Optimum level of Reserve…1• The optimal level of reserves is neither infinite since reservesentail costs, nor zero since reserves yield benefits.• Calculation of optimum or sufficient reserve is important fromthe point of view of developing SWFs.• Nature of the foreign exchange and composition of assets andliabilities are important to understand when calculatingoptimum reserve.
Sovereign Wealth Funds• SWFs generally refer to special purpose investment vehicles created to managenational savings to generate higher returns.• The non-commodity SWFs are usually carved out of the official reserves of acountry. Countries having large balance of payments surpluses have been able totransfer excess foreign exchange reserves to such investment vehicles.• Typically, countries that have set up SWFs have surplus on the current account dueto “windfall” or sustained current account surpluses, and usually a fiscal surplus aswell.• The main policy rationale behind setting up a SWF is not to acquire strategic assetsand secure supply of natural resources. Such funds are established to manageexcessive foreign exchange reserves, commodity exports, the proceeds ofprivatisations and fiscal surpluses. For instance, China established its SWF, ChinaInvestment Corporation, with a $200 billion corpus to manage its excessive forexreserves, which reached 2.4 trillion by end-June 2010.
Different Modes of Entry in a foreign market• Through trade: movements of goods and services• Through establishing a presence in the foreignterritory– Foreign Direct Investment– Foreign Portfolio Investment• Through non-equity modes of International production(like outsourcing, franchise model, licensing etc.)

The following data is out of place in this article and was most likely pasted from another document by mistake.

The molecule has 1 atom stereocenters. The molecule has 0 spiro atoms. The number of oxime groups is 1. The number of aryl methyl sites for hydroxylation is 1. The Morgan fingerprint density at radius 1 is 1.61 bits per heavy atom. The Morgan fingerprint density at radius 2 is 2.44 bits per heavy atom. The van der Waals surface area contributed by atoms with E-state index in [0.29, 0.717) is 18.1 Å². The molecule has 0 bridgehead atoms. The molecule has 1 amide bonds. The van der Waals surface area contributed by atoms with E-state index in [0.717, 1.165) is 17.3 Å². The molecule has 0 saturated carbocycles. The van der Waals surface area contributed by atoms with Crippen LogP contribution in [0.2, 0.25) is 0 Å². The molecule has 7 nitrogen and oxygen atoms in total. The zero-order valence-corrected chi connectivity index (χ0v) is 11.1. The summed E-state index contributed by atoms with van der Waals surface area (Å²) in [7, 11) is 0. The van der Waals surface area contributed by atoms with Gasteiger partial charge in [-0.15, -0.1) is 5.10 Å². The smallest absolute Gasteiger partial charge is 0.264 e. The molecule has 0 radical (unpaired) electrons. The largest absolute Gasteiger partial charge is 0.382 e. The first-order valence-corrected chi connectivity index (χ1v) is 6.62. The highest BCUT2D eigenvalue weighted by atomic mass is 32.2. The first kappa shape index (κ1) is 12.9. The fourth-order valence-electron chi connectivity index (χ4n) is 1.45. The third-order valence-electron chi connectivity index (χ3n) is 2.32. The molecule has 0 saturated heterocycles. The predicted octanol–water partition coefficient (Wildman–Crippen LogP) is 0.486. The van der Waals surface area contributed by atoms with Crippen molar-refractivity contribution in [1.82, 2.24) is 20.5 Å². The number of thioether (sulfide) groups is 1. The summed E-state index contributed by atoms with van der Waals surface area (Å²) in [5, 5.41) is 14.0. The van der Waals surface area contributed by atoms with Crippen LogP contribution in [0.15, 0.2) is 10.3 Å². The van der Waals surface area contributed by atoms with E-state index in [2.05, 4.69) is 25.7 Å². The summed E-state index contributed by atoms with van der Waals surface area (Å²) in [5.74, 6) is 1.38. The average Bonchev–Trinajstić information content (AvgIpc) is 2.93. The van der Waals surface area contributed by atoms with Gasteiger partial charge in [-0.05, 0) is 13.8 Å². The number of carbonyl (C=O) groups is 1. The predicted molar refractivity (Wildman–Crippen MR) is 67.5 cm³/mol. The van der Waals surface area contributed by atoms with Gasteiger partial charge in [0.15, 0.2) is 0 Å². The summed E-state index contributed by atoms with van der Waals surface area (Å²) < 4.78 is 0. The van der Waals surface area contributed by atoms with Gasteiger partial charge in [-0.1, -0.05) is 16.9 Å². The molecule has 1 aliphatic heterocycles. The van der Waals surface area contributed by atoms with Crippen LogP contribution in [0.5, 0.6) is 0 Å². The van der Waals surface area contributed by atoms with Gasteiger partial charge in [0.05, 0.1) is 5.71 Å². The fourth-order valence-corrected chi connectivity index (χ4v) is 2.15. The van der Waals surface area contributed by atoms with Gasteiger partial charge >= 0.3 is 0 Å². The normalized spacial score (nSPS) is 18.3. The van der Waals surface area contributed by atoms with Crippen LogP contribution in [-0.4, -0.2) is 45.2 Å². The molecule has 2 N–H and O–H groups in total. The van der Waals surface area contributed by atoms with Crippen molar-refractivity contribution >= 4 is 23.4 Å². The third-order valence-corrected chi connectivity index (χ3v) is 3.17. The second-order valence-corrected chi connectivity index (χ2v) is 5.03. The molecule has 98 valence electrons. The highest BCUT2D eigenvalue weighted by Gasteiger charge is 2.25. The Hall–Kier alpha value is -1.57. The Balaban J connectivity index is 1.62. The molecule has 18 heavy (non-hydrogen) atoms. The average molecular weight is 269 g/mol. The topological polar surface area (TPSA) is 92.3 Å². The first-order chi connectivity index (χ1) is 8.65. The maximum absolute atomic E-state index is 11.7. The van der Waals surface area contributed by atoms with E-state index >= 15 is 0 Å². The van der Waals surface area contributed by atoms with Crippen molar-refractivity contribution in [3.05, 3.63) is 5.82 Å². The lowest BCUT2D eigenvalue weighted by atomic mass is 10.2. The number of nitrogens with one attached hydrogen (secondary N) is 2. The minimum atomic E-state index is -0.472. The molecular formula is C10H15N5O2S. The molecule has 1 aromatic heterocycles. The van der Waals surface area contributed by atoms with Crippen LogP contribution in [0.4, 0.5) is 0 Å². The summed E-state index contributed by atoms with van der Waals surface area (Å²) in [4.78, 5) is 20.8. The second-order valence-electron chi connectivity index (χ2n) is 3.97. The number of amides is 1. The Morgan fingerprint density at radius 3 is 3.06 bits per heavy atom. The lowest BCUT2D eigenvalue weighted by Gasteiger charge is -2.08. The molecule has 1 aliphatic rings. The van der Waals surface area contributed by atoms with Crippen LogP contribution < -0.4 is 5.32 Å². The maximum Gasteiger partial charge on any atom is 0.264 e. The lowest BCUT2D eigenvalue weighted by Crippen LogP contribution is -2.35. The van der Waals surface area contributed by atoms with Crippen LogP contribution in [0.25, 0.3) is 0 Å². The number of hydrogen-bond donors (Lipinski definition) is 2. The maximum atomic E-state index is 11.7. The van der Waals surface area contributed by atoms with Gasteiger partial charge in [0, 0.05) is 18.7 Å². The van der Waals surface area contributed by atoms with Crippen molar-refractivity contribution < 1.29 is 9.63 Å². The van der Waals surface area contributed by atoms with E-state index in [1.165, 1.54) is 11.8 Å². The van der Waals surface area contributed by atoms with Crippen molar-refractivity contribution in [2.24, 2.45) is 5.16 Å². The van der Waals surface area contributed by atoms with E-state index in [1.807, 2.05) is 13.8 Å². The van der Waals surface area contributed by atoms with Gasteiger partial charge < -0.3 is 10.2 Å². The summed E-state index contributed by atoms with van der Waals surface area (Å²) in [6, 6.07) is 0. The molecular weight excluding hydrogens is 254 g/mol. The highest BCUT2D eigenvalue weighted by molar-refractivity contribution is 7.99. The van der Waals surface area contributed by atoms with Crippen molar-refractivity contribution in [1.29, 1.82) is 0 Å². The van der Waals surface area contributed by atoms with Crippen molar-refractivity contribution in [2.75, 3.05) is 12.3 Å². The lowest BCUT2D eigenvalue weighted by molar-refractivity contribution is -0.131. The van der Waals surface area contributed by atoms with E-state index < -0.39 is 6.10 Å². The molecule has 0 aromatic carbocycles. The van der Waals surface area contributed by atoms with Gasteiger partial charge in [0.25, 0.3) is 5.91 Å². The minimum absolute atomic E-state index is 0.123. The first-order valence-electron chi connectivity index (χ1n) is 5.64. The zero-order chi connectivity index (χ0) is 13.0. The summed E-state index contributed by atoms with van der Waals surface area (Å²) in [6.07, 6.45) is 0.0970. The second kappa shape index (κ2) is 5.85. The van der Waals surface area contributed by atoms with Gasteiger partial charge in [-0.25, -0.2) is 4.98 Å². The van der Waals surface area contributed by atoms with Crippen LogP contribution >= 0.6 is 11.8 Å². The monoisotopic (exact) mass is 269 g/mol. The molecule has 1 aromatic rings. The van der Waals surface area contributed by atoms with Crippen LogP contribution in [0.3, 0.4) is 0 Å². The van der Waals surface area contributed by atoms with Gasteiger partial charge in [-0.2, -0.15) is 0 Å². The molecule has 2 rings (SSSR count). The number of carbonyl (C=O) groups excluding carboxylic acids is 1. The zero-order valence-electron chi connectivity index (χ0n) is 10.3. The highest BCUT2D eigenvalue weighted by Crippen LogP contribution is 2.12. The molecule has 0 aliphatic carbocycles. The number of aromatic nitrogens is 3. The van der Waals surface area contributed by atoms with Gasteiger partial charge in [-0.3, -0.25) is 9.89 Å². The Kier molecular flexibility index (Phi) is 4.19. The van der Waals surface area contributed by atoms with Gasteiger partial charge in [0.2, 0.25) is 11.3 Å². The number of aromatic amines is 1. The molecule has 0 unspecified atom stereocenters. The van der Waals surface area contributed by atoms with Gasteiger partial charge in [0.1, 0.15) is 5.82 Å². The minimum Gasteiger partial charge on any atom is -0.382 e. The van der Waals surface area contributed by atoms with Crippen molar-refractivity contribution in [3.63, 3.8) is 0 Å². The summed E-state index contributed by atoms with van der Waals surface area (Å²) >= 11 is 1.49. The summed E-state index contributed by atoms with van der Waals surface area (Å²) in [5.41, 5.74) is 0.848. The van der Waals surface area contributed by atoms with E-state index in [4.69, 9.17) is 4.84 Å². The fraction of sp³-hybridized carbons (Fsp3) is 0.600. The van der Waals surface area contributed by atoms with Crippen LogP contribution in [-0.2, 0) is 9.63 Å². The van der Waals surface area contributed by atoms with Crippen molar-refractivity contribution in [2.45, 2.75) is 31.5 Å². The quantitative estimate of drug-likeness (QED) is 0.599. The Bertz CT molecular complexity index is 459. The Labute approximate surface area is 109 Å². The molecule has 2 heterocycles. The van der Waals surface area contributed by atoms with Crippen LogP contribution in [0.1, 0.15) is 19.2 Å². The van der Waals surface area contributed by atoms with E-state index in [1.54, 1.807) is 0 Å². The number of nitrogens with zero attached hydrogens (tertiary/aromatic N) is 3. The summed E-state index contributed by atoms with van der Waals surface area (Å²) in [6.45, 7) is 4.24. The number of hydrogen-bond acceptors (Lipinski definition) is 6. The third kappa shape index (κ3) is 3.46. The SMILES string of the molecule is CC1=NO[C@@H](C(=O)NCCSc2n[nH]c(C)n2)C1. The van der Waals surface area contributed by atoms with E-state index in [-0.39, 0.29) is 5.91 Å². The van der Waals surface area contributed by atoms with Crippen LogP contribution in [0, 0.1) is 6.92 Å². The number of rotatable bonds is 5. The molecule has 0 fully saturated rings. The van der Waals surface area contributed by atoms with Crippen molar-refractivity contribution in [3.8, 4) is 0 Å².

Foreign Direct Investment• FDI refers to international capital flows inwhich a firm in one country creates orexpands a subsidiary in another• It involves not only a transfer of resources butalso the acquisition of control• The subsidiary does not simply have a financialobligation to the parent company; it is part of the sameorganizational structure.
Types of FDI: Based on Modes of Entry• Greenfield investment:– Greenfield FDI is when acompany builds a newproduction facilityabroad.• Acquisition• Merger• Joint ventureBrownfield FDI
Types of FDI: Horizontal FDI• Horizontal FDI is dominated by flows between developed countries.– Both the multinational parent and the affiliates are usually located indeveloped countries.• The main reason for this type of FDI is to locate production near afirm’s large customer bases.– Hence, trade and transport costs play a much more important role thanproduction cost differences for these FDI decisions.• With FDI in a large market, it is possible to:– Avoid transport costs– Avoid tariffs– Build/develop more close link with the market through local presence(better after sales service, consumer interaction, market understanding)